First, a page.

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Dynamically constructed function calls

by WalruZ (Initiate)
on Nov 03, 2004 at 23:35 UTC ( #405048=perlquestion: print w/ replies, xml ) Need Help??
WalruZ has asked for the wisdom of the Perl Monks concerning the following question:

I'm stupid.

I'm trying to dynamically construct a call to an autoloaded function of a class. The class isn't in my control. I can't come up with the right syntax for the line below the comment in the supplied non-functional example. It looks like it does because I have been flailing.

#!/usr/bin/perl use strict; my %vars = ( 'user_login' => { req => 1 }, 'user_passwd' => { req => 1 }, 'user_display' => { req => 0 }, ); my $f = Foo->new(); while ( (my ($key,$atr)) = (each %vars)) { print "$key, $atr\n"; # eg, trying to construct and call autoloaded # $f->prefix_user_login method. &$f->"prefix_$key"( $atr); } package Foo; sub new { return bless( { }, shift); } sub AUTOLOAD { use vars '$AUTOLOAD'; print "autoloaded method: $AUTOLOAD \n"; } sub DESTROY {}
I genuflect.

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Re: Dynamically constructed function calls
by tall_man (Parson) on Nov 03, 2004 at 23:46 UTC
    An eval would do it, like this:
    eval "\$f\-\>prefix_$key\( \$atr\)";
      No. Do not resort to eval-string if other means are available. You're firing up the compiler (slower than almost any other solution), and exposing yourself to hard to debug and hard to secure practices.

      -- Randal L. Schwartz, Perl hacker
      Be sure to read my standard disclaimer if this is a reply.

Re: Dynamically constructed function calls
by ikegami (Pope) on Nov 03, 2004 at 23:50 UTC

    There's no need for eval here.

    my $method = "prefix_$key"; $f->$method($atr);
Re: Dynamically constructed function calls
by itub (Priest) on Nov 03, 2004 at 23:53 UTC
    From perldoc perlop
    Otherwise, the right side is a method name or a simple scalar variable containing either the method name or a subroutine reference, and the left side must be either an object (a blessed reference) or a class name (that is, a package name). See perlobj.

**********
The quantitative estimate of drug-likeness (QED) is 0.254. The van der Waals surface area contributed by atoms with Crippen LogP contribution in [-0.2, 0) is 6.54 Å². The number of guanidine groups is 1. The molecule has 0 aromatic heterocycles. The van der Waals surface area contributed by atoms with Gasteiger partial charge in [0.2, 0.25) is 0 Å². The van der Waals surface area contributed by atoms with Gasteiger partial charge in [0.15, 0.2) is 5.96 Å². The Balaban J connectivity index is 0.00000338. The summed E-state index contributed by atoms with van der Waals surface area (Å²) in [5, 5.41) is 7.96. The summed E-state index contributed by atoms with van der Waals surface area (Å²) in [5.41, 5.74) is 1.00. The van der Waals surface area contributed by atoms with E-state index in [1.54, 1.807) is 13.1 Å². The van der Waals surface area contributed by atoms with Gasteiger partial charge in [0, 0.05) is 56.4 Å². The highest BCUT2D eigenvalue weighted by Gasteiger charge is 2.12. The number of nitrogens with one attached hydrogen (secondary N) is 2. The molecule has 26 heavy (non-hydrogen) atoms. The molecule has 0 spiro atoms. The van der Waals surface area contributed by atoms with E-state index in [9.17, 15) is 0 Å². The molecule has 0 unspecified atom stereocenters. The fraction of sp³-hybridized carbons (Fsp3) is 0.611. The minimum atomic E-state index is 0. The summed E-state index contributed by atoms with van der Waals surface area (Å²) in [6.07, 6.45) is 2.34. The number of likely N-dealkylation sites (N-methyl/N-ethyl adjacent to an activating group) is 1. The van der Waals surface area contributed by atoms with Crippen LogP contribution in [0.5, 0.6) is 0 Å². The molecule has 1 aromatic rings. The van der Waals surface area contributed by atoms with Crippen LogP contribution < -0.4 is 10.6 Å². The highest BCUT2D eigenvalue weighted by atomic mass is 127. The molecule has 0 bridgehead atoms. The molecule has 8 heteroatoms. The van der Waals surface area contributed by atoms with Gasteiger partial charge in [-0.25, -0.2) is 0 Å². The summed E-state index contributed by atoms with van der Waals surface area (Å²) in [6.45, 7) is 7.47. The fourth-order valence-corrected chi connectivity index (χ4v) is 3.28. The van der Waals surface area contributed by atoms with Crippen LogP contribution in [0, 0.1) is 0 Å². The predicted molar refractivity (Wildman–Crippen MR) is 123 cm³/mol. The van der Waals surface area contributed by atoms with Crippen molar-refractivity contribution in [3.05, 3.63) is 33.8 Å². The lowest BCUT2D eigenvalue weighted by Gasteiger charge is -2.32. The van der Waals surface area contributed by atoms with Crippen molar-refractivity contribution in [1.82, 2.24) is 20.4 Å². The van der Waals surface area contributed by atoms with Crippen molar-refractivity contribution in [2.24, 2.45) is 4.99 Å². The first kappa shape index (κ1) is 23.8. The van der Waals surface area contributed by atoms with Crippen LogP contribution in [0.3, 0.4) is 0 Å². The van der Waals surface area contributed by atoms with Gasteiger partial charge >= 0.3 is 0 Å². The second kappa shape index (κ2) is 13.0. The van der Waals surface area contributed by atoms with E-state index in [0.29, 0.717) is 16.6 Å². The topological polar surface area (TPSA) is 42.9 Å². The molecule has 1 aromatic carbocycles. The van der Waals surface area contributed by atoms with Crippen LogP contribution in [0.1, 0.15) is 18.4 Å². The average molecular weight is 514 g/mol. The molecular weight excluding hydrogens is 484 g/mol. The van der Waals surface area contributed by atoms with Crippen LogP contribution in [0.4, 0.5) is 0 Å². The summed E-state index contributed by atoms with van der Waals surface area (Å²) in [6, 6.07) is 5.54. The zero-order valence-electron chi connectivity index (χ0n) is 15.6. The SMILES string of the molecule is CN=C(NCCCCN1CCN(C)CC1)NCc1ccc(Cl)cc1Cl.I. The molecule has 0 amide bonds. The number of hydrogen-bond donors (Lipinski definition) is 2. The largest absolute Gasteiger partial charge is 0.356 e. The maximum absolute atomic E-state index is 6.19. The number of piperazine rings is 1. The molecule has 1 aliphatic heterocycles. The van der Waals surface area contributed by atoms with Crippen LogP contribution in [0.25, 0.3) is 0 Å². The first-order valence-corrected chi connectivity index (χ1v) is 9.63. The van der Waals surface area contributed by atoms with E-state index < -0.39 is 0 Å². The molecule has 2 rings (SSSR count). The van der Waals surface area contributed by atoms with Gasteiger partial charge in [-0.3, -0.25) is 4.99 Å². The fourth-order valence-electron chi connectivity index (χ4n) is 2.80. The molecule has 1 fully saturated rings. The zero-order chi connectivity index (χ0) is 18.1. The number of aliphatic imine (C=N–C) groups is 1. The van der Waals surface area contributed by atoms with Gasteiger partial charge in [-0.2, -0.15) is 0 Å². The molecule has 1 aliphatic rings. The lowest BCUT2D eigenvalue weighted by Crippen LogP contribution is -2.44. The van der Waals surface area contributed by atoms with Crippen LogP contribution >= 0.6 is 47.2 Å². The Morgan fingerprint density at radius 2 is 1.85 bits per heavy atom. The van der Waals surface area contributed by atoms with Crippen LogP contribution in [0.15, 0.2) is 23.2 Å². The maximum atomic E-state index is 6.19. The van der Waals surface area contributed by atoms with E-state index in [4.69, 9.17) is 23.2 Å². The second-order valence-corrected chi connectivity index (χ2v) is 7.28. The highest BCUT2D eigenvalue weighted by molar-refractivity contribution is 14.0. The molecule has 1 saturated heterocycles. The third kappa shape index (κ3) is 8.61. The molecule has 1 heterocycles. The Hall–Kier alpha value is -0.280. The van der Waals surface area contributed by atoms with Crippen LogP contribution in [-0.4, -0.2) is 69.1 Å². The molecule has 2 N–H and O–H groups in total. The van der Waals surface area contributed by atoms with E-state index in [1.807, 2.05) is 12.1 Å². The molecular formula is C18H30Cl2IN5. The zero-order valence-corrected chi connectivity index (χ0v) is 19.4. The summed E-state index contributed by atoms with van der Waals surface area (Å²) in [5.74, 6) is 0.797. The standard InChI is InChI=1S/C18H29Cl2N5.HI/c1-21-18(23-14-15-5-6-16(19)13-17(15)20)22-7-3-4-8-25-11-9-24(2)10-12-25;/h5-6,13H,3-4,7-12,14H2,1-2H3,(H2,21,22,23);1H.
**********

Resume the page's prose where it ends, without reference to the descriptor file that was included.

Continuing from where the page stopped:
This means that you can't have a string or an expression as a method name. It has to be a simple scalar. So if you do the following, everything should work fine:

    my $method = "prefix_$key"; $f->$method($atr);
      It has to be a scalar, but it doesn't need to be a variable. You can say
      $f->${\("prefix_$key")}($atr);
      However, using a variable is probably clearer.

      Update: added the missing '$' pointed out by ikegami

      --Dave
      Opinions my own; statements of fact may be in error.

        Nice trick, I had never thought about that! :-)
        I've toyed with the idea of making $object->do {expression-yielding-method-name} work. Right now it gives a syntax error.

        Of course, you can do something pretty close by just having a do method:

        sub foo { print "in foo" } sub do { my $self = shift; my $meth = shift; $self->$meth(@_) } $object->do("foo", @args);

        You're missing a $. It should be $f->${\("prefix_$key")}($atr);

Re: Dynamically constructed function calls
by BrowserUk (Pope) on Nov 03, 2004 at 23:59 UTC
    while ( (my ($key,$atr)) = (each %vars)) { print "$key, $atr\n"; my $method = "prefix_$key"; $f->$method( $atr ); }

    Examine what is said, not who speaks.
    "Efficiency is intelligent laziness." -David Dunham
    "Think for yourself!" - Abigail
    "Memory, processor, disk in that order on the hardware side. Algorithm, algorithm, algorithm on the code side." - tachyon
Re: Dynamically constructed function calls
by Anonymous Monk on Nov 04, 2004 at 12:56 UTC
    Just check if you can call it
    $f->can("prefix_$key")->( $atr );

    anon-broquaint

      That doesn't work. $f->can returns a false value, and then you get the message:
      Can't use string ("") as a subroutine ref while "strict refs" in use a +t autol.pl line 21.

      Update:In the pod for UNIVERSAL.pm, it says:

      "can" cannot know whether an object will be able to provide a method through AUTOLOAD, so a return value of undef does not necessarily mean the object will not be able to handle the method call.

        That doesn't work.

        It doesn't work with UNIVERSAL::can, but it could work with an overloaded can:

        { package Foo; my %meth = ( foo => sub { print "Foo?\n" }, bar => sub { print "Bar!\n" }, ); sub baz { print "Baz.\n"; } sub can { $meth{$_[1]} || __PACKAGE__->UNIVERSAL::can($_[1]) } sub AUTOLOAD { use vars '$AUTOLOAD'; (my $methname = $AUTOLOAD) =~ s/.*:://; $meth{$methname}->(@_); } } for (qw(foo bar baz qux)) { if (my $cr = Foo->can($_)) { $cr->(); } else { print "Cannot $_\n"; } }
      anon-broquaint

      Why?


      Examine what is said, not who speaks.
      "Efficiency is intelligent laziness." -David Dunham
      "Think for yourself!" - Abigail
      "Memory, processor, disk in that order on the hardware side. Algorithm, algorithm, algorithm on the code side." - tachyon
      Surely, you mean
      $f->can("prefix_$key")->( $f, $atr );

      Being right, does not endow the right to be rude; politeness costs nothing.
      Being unknowing, is not the same as being stupid.
      Expressing a contrary opinion, whether to the individual or the group, is more often a sign of deeper thought than of cantankerous belligerence.
      Do not mistake your goals as the only goals; your opinion as the only opinion; your confidence as correctness. Saying you know better is not the same as explaining you know better.

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